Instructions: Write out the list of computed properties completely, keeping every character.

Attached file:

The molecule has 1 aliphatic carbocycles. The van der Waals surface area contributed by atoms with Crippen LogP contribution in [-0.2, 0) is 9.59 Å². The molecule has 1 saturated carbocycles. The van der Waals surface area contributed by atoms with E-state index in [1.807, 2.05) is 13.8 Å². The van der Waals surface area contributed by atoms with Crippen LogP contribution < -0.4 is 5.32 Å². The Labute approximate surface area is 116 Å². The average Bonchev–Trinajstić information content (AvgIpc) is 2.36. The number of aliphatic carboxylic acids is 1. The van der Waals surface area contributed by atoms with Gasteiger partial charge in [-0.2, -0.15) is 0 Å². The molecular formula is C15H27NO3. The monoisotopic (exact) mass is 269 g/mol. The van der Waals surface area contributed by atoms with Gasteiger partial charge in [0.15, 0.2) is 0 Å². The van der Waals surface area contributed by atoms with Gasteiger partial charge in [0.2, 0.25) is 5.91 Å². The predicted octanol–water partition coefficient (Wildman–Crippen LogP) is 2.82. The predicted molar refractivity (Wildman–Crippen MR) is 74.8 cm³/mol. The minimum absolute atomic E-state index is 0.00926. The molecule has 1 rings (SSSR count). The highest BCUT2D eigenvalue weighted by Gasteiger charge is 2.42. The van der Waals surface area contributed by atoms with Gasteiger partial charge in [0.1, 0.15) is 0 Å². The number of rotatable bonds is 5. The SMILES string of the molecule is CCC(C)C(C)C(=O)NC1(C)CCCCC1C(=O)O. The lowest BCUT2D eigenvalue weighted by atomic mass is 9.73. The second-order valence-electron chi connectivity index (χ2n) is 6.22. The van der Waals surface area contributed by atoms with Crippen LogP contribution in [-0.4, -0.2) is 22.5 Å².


The molecule has 1 aliphatic carbocycles. The van der Waals surface area contributed by atoms with Crippen LogP contribution in [-0.2, 0) is 9.59 Å². The molecule has 1 saturated carbocycles. The van der Waals surface area contributed by atoms with E-state index in [1.807, 2.05) is 13.8 Å². The van der Waals surface area contributed by atoms with Crippen LogP contribution < -0.4 is 5.32 Å². The Labute approximate surface area is 116 Å². The average Bonchev–Trinajstić information content (AvgIpc) is 2.36. The number of aliphatic carboxylic acids is 1. The van der Waals surface area contributed by atoms with Gasteiger partial charge in [-0.2, -0.15) is 0 Å². The molecular formula is C15H27NO3. The monoisotopic (exact) mass is 269 g/mol. The van der Waals surface area contributed by atoms with Gasteiger partial charge in [0.15, 0.2) is 0 Å². The van der Waals surface area contributed by atoms with Gasteiger partial charge in [0.2, 0.25) is 5.91 Å². The predicted octanol–water partition coefficient (Wildman–Crippen LogP) is 2.82. The predicted molar refractivity (Wildman–Crippen MR) is 74.8 cm³/mol. The minimum absolute atomic E-state index is 0.00926. The molecule has 1 rings (SSSR count). The highest BCUT2D eigenvalue weighted by Gasteiger charge is 2.42. The van der Waals surface area contributed by atoms with Gasteiger partial charge in [0.1, 0.15) is 0 Å². The number of rotatable bonds is 5. The SMILES string of the molecule is CCC(C)C(C)C(=O)NC1(C)CCCCC1C(=O)O. The lowest BCUT2D eigenvalue weighted by atomic mass is 9.73. The second-order valence-electron chi connectivity index (χ2n) is 6.22. The van der Waals surface area contributed by atoms with Crippen LogP contribution in [-0.4, -0.2) is 22.5 Å².